Abominable Snowman & the Rental Unit A/C

The Abominable Snowman rented a place in Florida one summer, eager to check out the beach and what everybody saw in those tourist billboards up North. “No pets,” was the first thing Larry the Landlord said when he got a look at Mr. Abominable. After they got over the issue of the Abominable Snowman being the renter himself and not a pet, and after they got over the negotiation of an extra security deposit to cover hair removal from the drains, Larry the Landlord and the Abominable Snowman signed a lease agreement. One night the Abominable Snowman was in his rental unit having pizza with his southern cousin, the Swamp Ape, when suddenly the air conditioning cut out. “I got to go,” said the Swamp Ape, and he cut out faster than the A/C because he was wanted—everybody was always trying to post his picture and get an interview. The Abominable Snowman was furious and overheated, and he withheld rent for every day of the lease that he did not have air-conditioning. He went to court to raise a fuss, but because he had not paid his rent (not even into the Registry of the Court) he had no say […] Read More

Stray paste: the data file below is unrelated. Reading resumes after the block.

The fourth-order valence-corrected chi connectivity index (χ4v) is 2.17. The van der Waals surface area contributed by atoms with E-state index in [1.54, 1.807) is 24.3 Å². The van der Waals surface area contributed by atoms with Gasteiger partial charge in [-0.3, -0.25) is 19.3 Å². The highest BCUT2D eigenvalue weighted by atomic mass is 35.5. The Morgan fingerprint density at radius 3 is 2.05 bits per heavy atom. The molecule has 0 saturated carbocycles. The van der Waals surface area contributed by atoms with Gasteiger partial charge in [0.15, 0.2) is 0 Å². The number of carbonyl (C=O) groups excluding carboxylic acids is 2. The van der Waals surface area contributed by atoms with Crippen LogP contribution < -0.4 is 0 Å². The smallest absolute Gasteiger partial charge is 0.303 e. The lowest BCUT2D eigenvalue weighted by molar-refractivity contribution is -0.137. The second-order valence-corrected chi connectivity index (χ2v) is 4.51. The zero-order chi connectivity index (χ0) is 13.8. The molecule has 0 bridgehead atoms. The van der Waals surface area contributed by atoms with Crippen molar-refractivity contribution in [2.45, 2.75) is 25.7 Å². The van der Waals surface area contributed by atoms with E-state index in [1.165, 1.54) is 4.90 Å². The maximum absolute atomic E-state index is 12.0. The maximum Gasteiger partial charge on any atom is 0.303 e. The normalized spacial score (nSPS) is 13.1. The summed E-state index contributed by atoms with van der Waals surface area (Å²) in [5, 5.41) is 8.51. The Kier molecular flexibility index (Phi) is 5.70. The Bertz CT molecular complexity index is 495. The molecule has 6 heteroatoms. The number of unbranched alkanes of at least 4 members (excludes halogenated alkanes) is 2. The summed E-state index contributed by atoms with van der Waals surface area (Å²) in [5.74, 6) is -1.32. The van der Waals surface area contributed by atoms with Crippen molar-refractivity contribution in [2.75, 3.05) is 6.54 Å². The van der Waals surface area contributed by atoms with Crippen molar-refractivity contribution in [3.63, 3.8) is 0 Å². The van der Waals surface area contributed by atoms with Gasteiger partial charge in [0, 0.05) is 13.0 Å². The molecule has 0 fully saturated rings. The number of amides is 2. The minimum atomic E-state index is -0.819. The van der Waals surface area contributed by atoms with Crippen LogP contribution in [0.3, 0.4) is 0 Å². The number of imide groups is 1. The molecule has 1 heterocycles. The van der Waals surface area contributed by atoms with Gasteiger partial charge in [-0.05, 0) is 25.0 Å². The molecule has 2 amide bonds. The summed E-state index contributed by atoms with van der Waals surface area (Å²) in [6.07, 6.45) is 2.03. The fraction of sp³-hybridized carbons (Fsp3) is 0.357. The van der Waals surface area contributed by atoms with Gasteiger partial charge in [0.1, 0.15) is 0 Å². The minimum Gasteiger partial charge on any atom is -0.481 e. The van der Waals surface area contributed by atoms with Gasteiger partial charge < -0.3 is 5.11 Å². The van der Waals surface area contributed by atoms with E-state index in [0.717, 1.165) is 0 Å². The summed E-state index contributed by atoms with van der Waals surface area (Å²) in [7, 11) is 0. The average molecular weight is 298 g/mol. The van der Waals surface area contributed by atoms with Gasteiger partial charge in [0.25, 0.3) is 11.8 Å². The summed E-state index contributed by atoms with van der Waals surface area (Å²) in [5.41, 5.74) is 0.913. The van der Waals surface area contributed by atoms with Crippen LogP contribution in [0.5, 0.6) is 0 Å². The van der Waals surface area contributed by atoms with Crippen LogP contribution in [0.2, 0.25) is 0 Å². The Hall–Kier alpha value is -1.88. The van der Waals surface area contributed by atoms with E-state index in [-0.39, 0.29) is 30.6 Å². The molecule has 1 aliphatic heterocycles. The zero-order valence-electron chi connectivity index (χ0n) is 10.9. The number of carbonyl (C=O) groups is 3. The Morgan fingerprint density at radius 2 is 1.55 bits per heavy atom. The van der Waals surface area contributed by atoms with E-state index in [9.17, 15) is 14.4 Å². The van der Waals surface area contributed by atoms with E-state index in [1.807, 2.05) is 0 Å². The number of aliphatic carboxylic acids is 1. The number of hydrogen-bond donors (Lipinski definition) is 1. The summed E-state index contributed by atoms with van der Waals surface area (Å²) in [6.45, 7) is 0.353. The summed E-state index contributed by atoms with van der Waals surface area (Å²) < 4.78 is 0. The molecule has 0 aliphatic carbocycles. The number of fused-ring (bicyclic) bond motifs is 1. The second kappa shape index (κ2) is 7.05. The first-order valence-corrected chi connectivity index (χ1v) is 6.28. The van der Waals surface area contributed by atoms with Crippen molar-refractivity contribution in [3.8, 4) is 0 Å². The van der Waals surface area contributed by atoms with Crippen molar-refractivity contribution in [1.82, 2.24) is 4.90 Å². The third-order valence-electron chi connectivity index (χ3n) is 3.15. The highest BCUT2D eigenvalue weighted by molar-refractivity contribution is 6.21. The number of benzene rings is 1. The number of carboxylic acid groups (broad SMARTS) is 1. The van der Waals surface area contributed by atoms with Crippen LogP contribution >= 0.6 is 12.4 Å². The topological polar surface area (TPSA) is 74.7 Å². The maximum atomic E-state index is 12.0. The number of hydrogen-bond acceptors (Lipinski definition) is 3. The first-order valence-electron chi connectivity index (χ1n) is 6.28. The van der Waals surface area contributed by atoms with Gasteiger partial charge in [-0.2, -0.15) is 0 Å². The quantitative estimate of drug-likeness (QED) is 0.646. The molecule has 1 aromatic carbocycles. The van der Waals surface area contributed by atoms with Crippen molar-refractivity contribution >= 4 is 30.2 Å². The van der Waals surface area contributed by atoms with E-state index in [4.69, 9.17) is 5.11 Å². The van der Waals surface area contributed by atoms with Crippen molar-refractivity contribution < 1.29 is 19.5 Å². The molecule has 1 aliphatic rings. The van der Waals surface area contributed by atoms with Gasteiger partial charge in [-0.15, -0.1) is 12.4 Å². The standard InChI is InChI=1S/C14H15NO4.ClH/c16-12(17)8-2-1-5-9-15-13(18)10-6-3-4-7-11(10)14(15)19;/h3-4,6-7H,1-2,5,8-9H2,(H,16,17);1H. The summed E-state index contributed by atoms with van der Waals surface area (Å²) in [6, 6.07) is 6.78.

Free Legal Lecture April 8: “Landlord/Tenant Laws”

So you did not go to law school and you did not pass the Bar Exam.  No problem.  The People’s Law School continues in April with its series of legal lectures presented by St. Johns County Legal Aid.  The April 8th topic is, “Landlord/Tenant Laws.”  This FREE one-hour class starts at 4:00 p.m. at the Southeast Branch Library (6670 US 1 South, St. Augustine, Florida). The People’s Law School schedule continues as follows: April 22 – “Should You Ever Put Someone Else’s Name on Your Deed?” All classes are free and open to the public, and start at 4:00 p.m. at the Southeast Branch Library.  For more information on St. Johns County Legal Aid and their services, go to www.jaxlegalaid.org.   Read More

Hoarding & Rental Agreements

There is no legal definition of hording, but if you are going to try to define it in a rental agreement, that agreement needs to be written down.  One person’s ‘hoarding’ is another person’s ‘collection’.  What may be a subjective hobby to a renter may be an objectionable disorder to a landlord. The terms ‘rental agreement’ or ‘lease’ can be used interchangeably.  A rental agreement does not have to be written down unless it is going to be for more than one year (and if written, then it needs to be witnessed).  Because hoarding lacks a legal definition, you will have to define it in the lease. The bad news is that if you wind up trying to evict a renter because of hording and the renter raises a legal defense, you are probably going to go to trial to sort out if the lease has been violated.  The good news is that the renter has to be current on their rent in order to raise that legal defense. Read More

Holiday Rush & Pause on Renter Eviction